Man wearing purple shirt sitting at a table with his new hearing aids examining them and smiling.

You finally obtained your new hearing aids. You’re finally going to be able to get back into the groove of your social life again. Now, you won’t be missing parts of conversations or going through awkward transitions. But there’s a problem: everything sounds just a little off.

That’s because it’ll likely take you some time to adjust to a new pair of hearing aids. Sometimes, this transition can be frustrating. You were so excited about enjoying your hearing again and it feels like it’s taking so long.

But there are some tips you can use to minimize this transition period. Pretty soon, with a bit of practice, you will be focusing on what you’re hearing instead of your hearing aids.

Tips that help you start Slowly

Regardless of how technologically sophisticated they might be, it’s going to take your brain a little while to adjust to hearing certain sounds again. Here are a few ways you can intentionally give yourself time to adjust and take it slowly:

  • Only wear your hearing aids for short periods of time at first: When you’re just starting, you can practice by using your hearing aids for only a few hours at a time. They might feel a little uncomfortable at first (this is normal), so it’s okay to start slowly. You can start to use your hearing aids for longer periods as you get used to them.
  • Wear your hearing aids only around the house initially: You’ll be less likely to experience noise pollution at home and you will be able to have a better amount of control over the sounds you’re hearing. This means you can concentrate on one voice at a time.
  • At first, try to focus on one-on-one conversations: You could be setting yourself up for frustration if you use your hearing aids in a noisy environment right out of the box. When the brain has to focus on all those voices, it can get overloaded at first. Staying with one-on-one conversations can help make that transition smoother (and give you a little extra practice, as well).

Tips that help you get extra practice in

Similar to any other skill (and hearing is a skill, among other things), there are some activities that can help you practice with your hearing aids. You may even have a little fun!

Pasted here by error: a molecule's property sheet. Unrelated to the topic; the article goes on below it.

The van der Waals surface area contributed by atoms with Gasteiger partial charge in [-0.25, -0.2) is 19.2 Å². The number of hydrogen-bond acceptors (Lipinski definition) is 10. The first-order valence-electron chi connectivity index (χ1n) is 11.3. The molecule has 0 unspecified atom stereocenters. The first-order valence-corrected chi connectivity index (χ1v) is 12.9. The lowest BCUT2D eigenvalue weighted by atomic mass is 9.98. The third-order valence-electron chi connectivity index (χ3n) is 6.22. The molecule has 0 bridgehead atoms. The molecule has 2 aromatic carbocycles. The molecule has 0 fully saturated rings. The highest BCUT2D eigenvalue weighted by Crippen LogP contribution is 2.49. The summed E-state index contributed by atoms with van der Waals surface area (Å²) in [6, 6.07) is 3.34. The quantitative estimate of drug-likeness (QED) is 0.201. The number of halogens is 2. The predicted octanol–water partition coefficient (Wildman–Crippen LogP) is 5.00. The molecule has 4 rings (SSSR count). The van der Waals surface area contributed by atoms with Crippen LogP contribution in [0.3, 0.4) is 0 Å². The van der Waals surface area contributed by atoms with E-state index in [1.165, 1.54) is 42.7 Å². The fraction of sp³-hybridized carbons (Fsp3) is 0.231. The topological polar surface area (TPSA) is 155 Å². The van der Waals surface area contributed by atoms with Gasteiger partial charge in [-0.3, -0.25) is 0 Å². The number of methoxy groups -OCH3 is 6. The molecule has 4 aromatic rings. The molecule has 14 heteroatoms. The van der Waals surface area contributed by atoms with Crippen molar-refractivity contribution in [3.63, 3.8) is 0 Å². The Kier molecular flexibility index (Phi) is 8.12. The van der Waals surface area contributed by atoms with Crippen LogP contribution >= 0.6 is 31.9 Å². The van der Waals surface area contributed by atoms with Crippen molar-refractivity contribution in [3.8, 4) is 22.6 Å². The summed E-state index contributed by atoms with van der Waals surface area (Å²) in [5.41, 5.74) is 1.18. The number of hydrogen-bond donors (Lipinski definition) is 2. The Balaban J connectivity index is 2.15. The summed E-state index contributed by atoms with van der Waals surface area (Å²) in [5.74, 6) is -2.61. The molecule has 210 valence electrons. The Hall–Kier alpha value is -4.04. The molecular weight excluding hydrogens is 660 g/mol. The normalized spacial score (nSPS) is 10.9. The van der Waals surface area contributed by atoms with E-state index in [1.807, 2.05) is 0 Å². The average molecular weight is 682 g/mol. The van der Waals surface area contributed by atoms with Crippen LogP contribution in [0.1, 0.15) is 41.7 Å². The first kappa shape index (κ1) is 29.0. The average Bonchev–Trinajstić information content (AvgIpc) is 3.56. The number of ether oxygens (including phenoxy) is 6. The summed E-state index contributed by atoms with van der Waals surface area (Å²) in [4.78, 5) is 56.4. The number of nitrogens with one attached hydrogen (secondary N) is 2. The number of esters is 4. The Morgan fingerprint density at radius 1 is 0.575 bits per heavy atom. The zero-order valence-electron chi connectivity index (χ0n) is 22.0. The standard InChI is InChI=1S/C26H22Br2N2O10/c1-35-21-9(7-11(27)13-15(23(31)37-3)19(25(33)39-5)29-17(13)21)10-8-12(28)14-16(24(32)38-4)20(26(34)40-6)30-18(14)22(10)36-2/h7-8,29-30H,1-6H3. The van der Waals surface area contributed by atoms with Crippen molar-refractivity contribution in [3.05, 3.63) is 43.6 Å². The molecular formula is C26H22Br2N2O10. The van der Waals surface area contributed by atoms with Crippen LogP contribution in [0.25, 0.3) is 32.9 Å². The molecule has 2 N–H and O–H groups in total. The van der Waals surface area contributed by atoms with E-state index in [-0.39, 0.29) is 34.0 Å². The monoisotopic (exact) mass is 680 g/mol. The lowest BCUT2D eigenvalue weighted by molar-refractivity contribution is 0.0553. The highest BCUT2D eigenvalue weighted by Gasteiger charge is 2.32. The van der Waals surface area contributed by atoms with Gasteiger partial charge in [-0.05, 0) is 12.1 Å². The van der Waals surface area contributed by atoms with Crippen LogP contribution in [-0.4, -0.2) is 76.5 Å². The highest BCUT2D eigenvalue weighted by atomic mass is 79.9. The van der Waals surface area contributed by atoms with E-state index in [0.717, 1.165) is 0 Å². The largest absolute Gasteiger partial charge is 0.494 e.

• Listen to an audiobook while you read the printed book: This is a very similar exercise (and lets you have some fun reading while you’re at it). Reading and listening to an audiobook concurrently will help your brain make connections between words and sound.
  • Use closed-captions when you watch TV: It’s easy: Turn on the TV, put your hearing aids in, and enjoy. Your brain will start to remember what certain words sound like as you read along with the voices you’re hearing. This type of practice will help you get used to hearing speech again.
  • Just practice hearing: That’s right: Go somewhere a little quiet and experience the sounds around you. You can practice by focusing on trying to hear the refrigerator running or the cat meowing in the other room or the birds chirping outside.

Improve your hearing health with these tips

Keeping your ears as healthy as you can, after all, is one of the main purposes of hearing aids. But, as you take some time to get used to your new hearing aids, there are a few things you can do that your ears will thank you for.:

  • Keep visiting us: There might be a temptation to think that once you’ve got the right hearing aids, you won’t need to have anymore hearing exams. This would be the worst idea. We can help adjust your hearing aids, keep the fit comfortable, and continue to check in on your hearing. It’s important to continue with these follow up visits.
  • Be sure to take note of and report any pain: Because it shouldn’t be painful to wear hearing aids. So it’s important to let us know about any problems with fit or any pain right away.

Go slow and increase your time as you get used to your hearing aids

Working your way up to using your hearing aids full time is the goal here. A slow and steady approach is often effective, but everyone’s unique. Learning the best ways to get comfortable with your new hearing aids is something we can help you with.

Implementing these tips (and tips like them) can help ensure that you enjoy having your hearing aids and that you keep wearing them because they continue to enhance your life.

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The site information is for educational and informational purposes only and does not constitute medical advice. To receive personalized advice or treatment, schedule an appointment.
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